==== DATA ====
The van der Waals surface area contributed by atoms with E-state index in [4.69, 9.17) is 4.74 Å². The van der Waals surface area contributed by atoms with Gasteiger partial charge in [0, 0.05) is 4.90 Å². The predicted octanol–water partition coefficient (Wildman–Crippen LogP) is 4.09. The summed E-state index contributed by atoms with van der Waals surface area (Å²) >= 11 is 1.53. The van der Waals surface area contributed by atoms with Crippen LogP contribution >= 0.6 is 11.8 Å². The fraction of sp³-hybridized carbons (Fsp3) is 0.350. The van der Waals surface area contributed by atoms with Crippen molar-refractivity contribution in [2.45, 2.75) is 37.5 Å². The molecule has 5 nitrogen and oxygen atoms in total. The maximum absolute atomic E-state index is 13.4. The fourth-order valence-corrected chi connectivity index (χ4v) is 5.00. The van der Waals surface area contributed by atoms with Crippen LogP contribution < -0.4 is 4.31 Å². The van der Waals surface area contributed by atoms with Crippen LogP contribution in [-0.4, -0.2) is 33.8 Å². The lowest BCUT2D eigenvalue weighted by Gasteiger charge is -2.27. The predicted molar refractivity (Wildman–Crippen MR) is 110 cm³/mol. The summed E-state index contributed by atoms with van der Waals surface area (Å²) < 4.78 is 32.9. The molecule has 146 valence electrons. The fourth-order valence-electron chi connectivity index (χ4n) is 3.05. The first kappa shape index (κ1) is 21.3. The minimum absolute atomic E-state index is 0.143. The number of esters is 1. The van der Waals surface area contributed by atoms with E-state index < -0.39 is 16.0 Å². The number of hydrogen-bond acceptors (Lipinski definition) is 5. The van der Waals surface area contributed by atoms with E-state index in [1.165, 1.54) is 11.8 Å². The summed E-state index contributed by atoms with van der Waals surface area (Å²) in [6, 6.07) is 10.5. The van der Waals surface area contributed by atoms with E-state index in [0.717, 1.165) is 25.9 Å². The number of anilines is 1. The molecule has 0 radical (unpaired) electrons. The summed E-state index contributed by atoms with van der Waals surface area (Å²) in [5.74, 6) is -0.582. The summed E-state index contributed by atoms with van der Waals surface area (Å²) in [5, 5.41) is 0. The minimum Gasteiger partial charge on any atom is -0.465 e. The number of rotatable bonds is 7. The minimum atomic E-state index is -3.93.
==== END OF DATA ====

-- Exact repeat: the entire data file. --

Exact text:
The van der Waals surface area contributed by atoms with E-state index in [4.69, 9.17) is 4.74 Å². The van der Waals surface area contributed by atoms with Gasteiger partial charge in [0, 0.05) is 4.90 Å². The predicted octanol–water partition coefficient (Wildman–Crippen LogP) is 4.09. The summed E-state index contributed by atoms with van der Waals surface area (Å²) >= 11 is 1.53. The van der Waals surface area contributed by atoms with Crippen LogP contribution >= 0.6 is 11.8 Å². The fraction of sp³-hybridized carbons (Fsp3) is 0.350. The van der Waals surface area contributed by atoms with Crippen molar-refractivity contribution in [2.45, 2.75) is 37.5 Å². The molecule has 5 nitrogen and oxygen atoms in total. The maximum absolute atomic E-state index is 13.4. The fourth-order valence-corrected chi connectivity index (χ4v) is 5.00. The van der Waals surface area contributed by atoms with Crippen LogP contribution < -0.4 is 4.31 Å². The van der Waals surface area contributed by atoms with Crippen LogP contribution in [-0.4, -0.2) is 33.8 Å². The lowest BCUT2D eigenvalue weighted by Gasteiger charge is -2.27. The predicted molar refractivity (Wildman–Crippen MR) is 110 cm³/mol. The summed E-state index contributed by atoms with van der Waals surface area (Å²) < 4.78 is 32.9. The molecule has 146 valence electrons. The fourth-order valence-electron chi connectivity index (χ4n) is 3.05. The first kappa shape index (κ1) is 21.3. The minimum absolute atomic E-state index is 0.143. The number of esters is 1. The van der Waals surface area contributed by atoms with E-state index < -0.39 is 16.0 Å². The number of hydrogen-bond acceptors (Lipinski definition) is 5. The van der Waals surface area contributed by atoms with E-state index in [1.165, 1.54) is 11.8 Å². The summed E-state index contributed by atoms with van der Waals surface area (Å²) in [6, 6.07) is 10.5. The van der Waals surface area contributed by atoms with E-state index in [0.717, 1.165) is 25.9 Å². The number of anilines is 1. The molecule has 0 radical (unpaired) electrons. The summed E-state index contributed by atoms with van der Waals surface area (Å²) in [5.74, 6) is -0.582. The summed E-state index contributed by atoms with van der Waals surface area (Å²) in [5, 5.41) is 0. The minimum Gasteiger partial charge on any atom is -0.465 e. The number of rotatable bonds is 7. The minimum atomic E-state index is -3.93.